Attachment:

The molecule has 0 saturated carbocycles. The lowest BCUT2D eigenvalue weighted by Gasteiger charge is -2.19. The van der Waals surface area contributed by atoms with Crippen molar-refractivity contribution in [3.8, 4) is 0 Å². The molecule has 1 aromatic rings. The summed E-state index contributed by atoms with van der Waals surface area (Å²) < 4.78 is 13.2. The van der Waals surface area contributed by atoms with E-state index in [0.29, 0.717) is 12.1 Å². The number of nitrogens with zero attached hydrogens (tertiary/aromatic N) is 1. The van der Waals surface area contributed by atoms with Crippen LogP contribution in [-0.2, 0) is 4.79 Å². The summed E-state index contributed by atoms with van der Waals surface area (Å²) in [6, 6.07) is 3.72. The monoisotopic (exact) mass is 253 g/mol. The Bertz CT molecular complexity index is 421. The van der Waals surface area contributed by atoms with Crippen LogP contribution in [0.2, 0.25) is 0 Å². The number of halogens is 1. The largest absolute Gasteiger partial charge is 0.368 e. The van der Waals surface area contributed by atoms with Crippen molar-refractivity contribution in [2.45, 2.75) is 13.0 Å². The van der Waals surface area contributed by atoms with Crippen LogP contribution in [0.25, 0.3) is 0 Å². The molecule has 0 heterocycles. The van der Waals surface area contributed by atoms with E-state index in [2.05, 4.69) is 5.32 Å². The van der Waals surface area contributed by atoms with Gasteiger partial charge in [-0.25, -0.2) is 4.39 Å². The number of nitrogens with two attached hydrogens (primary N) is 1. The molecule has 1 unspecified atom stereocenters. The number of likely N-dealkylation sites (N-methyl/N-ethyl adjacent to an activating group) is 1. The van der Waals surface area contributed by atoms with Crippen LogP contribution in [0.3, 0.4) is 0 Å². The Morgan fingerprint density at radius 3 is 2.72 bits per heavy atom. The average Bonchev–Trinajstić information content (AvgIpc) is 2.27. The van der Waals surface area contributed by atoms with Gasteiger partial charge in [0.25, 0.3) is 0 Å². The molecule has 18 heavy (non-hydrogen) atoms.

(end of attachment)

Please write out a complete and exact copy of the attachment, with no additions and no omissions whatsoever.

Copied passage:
The molecule has 0 saturated carbocycles. The lowest BCUT2D eigenvalue weighted by Gasteiger charge is -2.19. The van der Waals surface area contributed by atoms with Crippen molar-refractivity contribution in [3.8, 4) is 0 Å². The molecule has 1 aromatic rings. The summed E-state index contributed by atoms with van der Waals surface area (Å²) < 4.78 is 13.2. The van der Waals surface area contributed by atoms with E-state index in [0.29, 0.717) is 12.1 Å². The number of nitrogens with zero attached hydrogens (tertiary/aromatic N) is 1. The van der Waals surface area contributed by atoms with Crippen LogP contribution in [-0.2, 0) is 4.79 Å². The summed E-state index contributed by atoms with van der Waals surface area (Å²) in [6, 6.07) is 3.72. The monoisotopic (exact) mass is 253 g/mol. The Bertz CT molecular complexity index is 421. The van der Waals surface area contributed by atoms with Crippen LogP contribution in [0.2, 0.25) is 0 Å². The number of halogens is 1. The largest absolute Gasteiger partial charge is 0.368 e. The van der Waals surface area contributed by atoms with Crippen molar-refractivity contribution in [2.45, 2.75) is 13.0 Å². The van der Waals surface area contributed by atoms with Crippen LogP contribution in [0.25, 0.3) is 0 Å². The molecule has 0 heterocycles. The van der Waals surface area contributed by atoms with E-state index in [2.05, 4.69) is 5.32 Å². The van der Waals surface area contributed by atoms with Gasteiger partial charge in [-0.25, -0.2) is 4.39 Å². The number of nitrogens with two attached hydrogens (primary N) is 1. The molecule has 1 unspecified atom stereocenters. The number of likely N-dealkylation sites (N-methyl/N-ethyl adjacent to an activating group) is 1. The van der Waals surface area contributed by atoms with Crippen LogP contribution in [0.3, 0.4) is 0 Å². The Morgan fingerprint density at radius 3 is 2.72 bits per heavy atom. The average Bonchev–Trinajstić information content (AvgIpc) is 2.27. The van der Waals surface area contributed by atoms with Gasteiger partial charge in [0.25, 0.3) is 0 Å². The molecule has 18 heavy (non-hydrogen) atoms.